ARCS® Foundation Scholar

Osteoarthritis (OA) is a complex disease affecting cartilage and bone in joints and is a leading cause of disability globally. Genetic studies have identified dozens of locations in the human genome associated with susceptibility for OA, but it is unknown how these genetic factors contribute to disease. In Anthony's research, he uses an alternative approach to better evaluate the effects of biomechanical strain and genetic variation on the cellular expression of genes in OA. Using cellular reprogramming techniques, he generates cartilage and bone cells from human blood. He then applys mechanical strain-based treatments that are known to induce an OA-like condition in these cells in the lab and study their responses. This work will allow Anthony to identify genetic variants that may underlie the inappropriate responses of bone and cartilage cells to mechanical stress in OA, opening the door to diagnostics and treatments.

University of Illinois at Urbana-Champaign
Kristen Vaccaro

PhD in Computer Science
Helen S. Brach/ARCS® Foundation Scholar

Kristen's research is on social computing: understanding how people make sense of algorithmic controls of their social media news feeds. Her most recent project uncovered a placebo effect for controls on social media – that is, they found that people are happier with news feeds where controls are present, whether they work or not. They also studied how people go about making sense of the controls. Future work will explore the design implications for controls as well as more deeply exploring the perception of agency by users, including the role of situational constraint on users and potential learned helplessness. This work has potential impact on our larger goal of designing for algorithmic literacy. Controls on social media feeds are one important area where algorithms impact users’ everyday lives, so understanding how users make sense of them can help us design systems that help users to better understand algorithms. 

Sam Grayson

PhD in Computer Science
ARCS® Foundation Scholar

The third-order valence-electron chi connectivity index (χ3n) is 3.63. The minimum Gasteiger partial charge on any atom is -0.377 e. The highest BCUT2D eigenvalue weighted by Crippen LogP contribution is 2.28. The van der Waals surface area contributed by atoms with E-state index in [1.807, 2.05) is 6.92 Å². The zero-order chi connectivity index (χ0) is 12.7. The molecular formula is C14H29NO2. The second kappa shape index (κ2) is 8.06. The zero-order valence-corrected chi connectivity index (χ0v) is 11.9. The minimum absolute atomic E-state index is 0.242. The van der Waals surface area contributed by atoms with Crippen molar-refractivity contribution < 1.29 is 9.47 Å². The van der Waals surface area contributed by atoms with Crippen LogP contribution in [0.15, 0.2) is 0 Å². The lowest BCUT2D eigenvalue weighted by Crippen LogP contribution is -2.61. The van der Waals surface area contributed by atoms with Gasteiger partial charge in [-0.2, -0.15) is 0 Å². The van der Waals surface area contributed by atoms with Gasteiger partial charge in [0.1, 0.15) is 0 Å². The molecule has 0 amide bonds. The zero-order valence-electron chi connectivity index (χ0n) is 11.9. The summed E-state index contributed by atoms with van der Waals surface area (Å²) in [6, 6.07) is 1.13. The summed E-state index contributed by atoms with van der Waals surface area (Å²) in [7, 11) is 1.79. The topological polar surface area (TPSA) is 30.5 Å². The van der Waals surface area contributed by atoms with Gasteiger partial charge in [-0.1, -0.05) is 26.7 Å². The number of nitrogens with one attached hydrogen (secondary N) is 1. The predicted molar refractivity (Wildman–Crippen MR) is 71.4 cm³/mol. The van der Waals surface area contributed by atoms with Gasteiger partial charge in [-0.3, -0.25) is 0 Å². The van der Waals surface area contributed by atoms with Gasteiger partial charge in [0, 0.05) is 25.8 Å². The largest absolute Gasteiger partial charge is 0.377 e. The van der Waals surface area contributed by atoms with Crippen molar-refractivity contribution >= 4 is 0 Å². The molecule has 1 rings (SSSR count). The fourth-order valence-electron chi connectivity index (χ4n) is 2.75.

Programming multiple computers to cooperate on a task (parallel computing) is challenging to do correctly—even for experts. The current set of programming tools is oriented around a style of programming that works well for a single computer but not for systems of cooperating computers. Sam's goal is to revise these tools so that they are more suitable for parallel computing. This does not consist of tweaking the existing tools; this involves rethinking how the tools work fundamentally. Not only will this enable software engineers to be more productive, redesigned higher- level tools might prove more efficient than the old way.

Daniel Bregante

PhD in Chemical and Biomolecular Engineering
ARCS® Foundation Scholar

Molecular interactions at solid-liquid interfaces can have profound effects on the stability of species that form during catalysis and separations. These interactions become increasingly complex when the solvent and reactive species are confined within nanopores (<1 nm in diameter). Daniel's research focuses on understanding how the structuring and restructuring of solvent molecules within these nanopores during a chemical reaction leads to changes in catalysis. His findings have shown that the presence of polar “defects” within the pores of Lewis acid zeolites (i.e., an epoxidation catalyst) leads to increases in rates and selectivities for alkene epoxidation (a multi-billion-dollar industry) by a factor of 100. These results directly contradict conventional wisdom, that states hydrophobic pores leads to the greatest yields. His work has shown, non-intuitively, that the polarity mis-match between hydrophobic surface species and water leads to increases in stability, and thus higher rates. These findings and the conceptual framework developed will provide a broader understanding for interactions between solvents, surfaces, and reactive species, and provide a basis to understand how similar restructuring events may impact critical intermediates within other research fields.